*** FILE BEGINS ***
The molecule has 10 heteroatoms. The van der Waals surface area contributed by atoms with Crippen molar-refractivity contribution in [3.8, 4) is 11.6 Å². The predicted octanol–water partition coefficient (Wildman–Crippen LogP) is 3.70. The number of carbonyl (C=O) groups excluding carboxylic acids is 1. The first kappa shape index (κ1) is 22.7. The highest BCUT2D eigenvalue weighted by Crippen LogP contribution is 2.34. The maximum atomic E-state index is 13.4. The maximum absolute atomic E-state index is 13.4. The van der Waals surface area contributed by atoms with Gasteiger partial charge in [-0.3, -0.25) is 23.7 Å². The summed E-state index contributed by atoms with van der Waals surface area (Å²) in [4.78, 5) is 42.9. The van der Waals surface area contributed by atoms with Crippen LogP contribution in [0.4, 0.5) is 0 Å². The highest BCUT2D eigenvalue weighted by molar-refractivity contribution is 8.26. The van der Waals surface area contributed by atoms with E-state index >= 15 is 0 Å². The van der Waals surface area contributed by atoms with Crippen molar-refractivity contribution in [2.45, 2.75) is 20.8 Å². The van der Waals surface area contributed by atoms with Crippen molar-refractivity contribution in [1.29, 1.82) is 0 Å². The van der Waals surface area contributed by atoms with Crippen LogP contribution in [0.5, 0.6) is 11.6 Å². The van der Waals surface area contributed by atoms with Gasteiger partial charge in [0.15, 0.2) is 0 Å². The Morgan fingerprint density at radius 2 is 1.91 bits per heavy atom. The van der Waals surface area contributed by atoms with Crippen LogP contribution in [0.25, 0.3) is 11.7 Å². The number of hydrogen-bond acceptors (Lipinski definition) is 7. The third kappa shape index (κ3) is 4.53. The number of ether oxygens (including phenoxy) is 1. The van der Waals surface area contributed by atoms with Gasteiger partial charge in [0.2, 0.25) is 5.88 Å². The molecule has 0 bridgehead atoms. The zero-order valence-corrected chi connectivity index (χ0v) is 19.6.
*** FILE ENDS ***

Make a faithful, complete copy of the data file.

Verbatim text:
The molecule has 10 heteroatoms. The van der Waals surface area contributed by atoms with Crippen molar-refractivity contribution in [3.8, 4) is 11.6 Å². The predicted octanol–water partition coefficient (Wildman–Crippen LogP) is 3.70. The number of carbonyl (C=O) groups excluding carboxylic acids is 1. The first kappa shape index (κ1) is 22.7. The highest BCUT2D eigenvalue weighted by Crippen LogP contribution is 2.34. The maximum atomic E-state index is 13.4. The maximum absolute atomic E-state index is 13.4. The van der Waals surface area contributed by atoms with Gasteiger partial charge in [-0.3, -0.25) is 23.7 Å². The summed E-state index contributed by atoms with van der Waals surface area (Å²) in [4.78, 5) is 42.9. The van der Waals surface area contributed by atoms with Crippen LogP contribution in [0.4, 0.5) is 0 Å². The highest BCUT2D eigenvalue weighted by molar-refractivity contribution is 8.26. The van der Waals surface area contributed by atoms with E-state index >= 15 is 0 Å². The van der Waals surface area contributed by atoms with Crippen molar-refractivity contribution in [2.45, 2.75) is 20.8 Å². The van der Waals surface area contributed by atoms with Crippen molar-refractivity contribution in [1.29, 1.82) is 0 Å². The van der Waals surface area contributed by atoms with Crippen LogP contribution in [0.5, 0.6) is 11.6 Å². The van der Waals surface area contributed by atoms with Gasteiger partial charge in [0.15, 0.2) is 0 Å². The Morgan fingerprint density at radius 2 is 1.91 bits per heavy atom. The van der Waals surface area contributed by atoms with Crippen LogP contribution in [0.25, 0.3) is 11.7 Å². The number of hydrogen-bond acceptors (Lipinski definition) is 7. The third kappa shape index (κ3) is 4.53. The number of ether oxygens (including phenoxy) is 1. The van der Waals surface area contributed by atoms with Gasteiger partial charge in [0.2, 0.25) is 5.88 Å². The molecule has 0 bridgehead atoms. The zero-order valence-corrected chi connectivity index (χ0v) is 19.6.